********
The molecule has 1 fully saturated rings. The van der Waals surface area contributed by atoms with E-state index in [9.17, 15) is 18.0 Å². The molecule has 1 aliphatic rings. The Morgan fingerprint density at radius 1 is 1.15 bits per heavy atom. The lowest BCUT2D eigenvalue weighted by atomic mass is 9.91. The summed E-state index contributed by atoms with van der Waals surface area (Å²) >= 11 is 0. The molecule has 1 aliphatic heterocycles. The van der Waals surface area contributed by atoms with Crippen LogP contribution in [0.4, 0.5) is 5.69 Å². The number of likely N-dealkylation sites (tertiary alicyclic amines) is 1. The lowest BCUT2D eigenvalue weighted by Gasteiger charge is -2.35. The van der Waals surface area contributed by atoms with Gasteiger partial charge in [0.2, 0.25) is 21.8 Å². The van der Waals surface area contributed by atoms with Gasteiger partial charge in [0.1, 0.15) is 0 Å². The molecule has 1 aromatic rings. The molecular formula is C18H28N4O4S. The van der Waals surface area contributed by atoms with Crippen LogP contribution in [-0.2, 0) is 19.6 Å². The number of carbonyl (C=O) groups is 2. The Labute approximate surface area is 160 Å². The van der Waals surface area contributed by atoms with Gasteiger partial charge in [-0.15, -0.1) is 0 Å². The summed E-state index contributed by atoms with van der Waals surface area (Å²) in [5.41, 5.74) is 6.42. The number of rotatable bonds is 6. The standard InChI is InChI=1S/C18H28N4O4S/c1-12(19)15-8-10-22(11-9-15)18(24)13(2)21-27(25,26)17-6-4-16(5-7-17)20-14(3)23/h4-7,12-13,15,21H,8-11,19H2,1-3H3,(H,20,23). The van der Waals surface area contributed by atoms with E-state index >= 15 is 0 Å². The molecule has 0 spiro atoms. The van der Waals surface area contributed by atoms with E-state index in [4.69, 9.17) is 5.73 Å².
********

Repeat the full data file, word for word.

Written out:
The molecule has 1 fully saturated rings. The van der Waals surface area contributed by atoms with E-state index in [9.17, 15) is 18.0 Å². The molecule has 1 aliphatic rings. The Morgan fingerprint density at radius 1 is 1.15 bits per heavy atom. The lowest BCUT2D eigenvalue weighted by atomic mass is 9.91. The summed E-state index contributed by atoms with van der Waals surface area (Å²) >= 11 is 0. The molecule has 1 aliphatic heterocycles. The van der Waals surface area contributed by atoms with Crippen LogP contribution in [0.4, 0.5) is 5.69 Å². The number of likely N-dealkylation sites (tertiary alicyclic amines) is 1. The lowest BCUT2D eigenvalue weighted by Gasteiger charge is -2.35. The van der Waals surface area contributed by atoms with Gasteiger partial charge in [0.2, 0.25) is 21.8 Å². The van der Waals surface area contributed by atoms with Gasteiger partial charge in [0.1, 0.15) is 0 Å². The molecule has 1 aromatic rings. The molecular formula is C18H28N4O4S. The van der Waals surface area contributed by atoms with Crippen LogP contribution in [-0.2, 0) is 19.6 Å². The number of carbonyl (C=O) groups is 2. The Labute approximate surface area is 160 Å². The van der Waals surface area contributed by atoms with Gasteiger partial charge in [-0.15, -0.1) is 0 Å². The summed E-state index contributed by atoms with van der Waals surface area (Å²) in [5.41, 5.74) is 6.42. The number of rotatable bonds is 6. The standard InChI is InChI=1S/C18H28N4O4S/c1-12(19)15-8-10-22(11-9-15)18(24)13(2)21-27(25,26)17-6-4-16(5-7-17)20-14(3)23/h4-7,12-13,15,21H,8-11,19H2,1-3H3,(H,20,23). The van der Waals surface area contributed by atoms with E-state index >= 15 is 0 Å². The molecule has 0 spiro atoms. The van der Waals surface area contributed by atoms with E-state index in [4.69, 9.17) is 5.73 Å².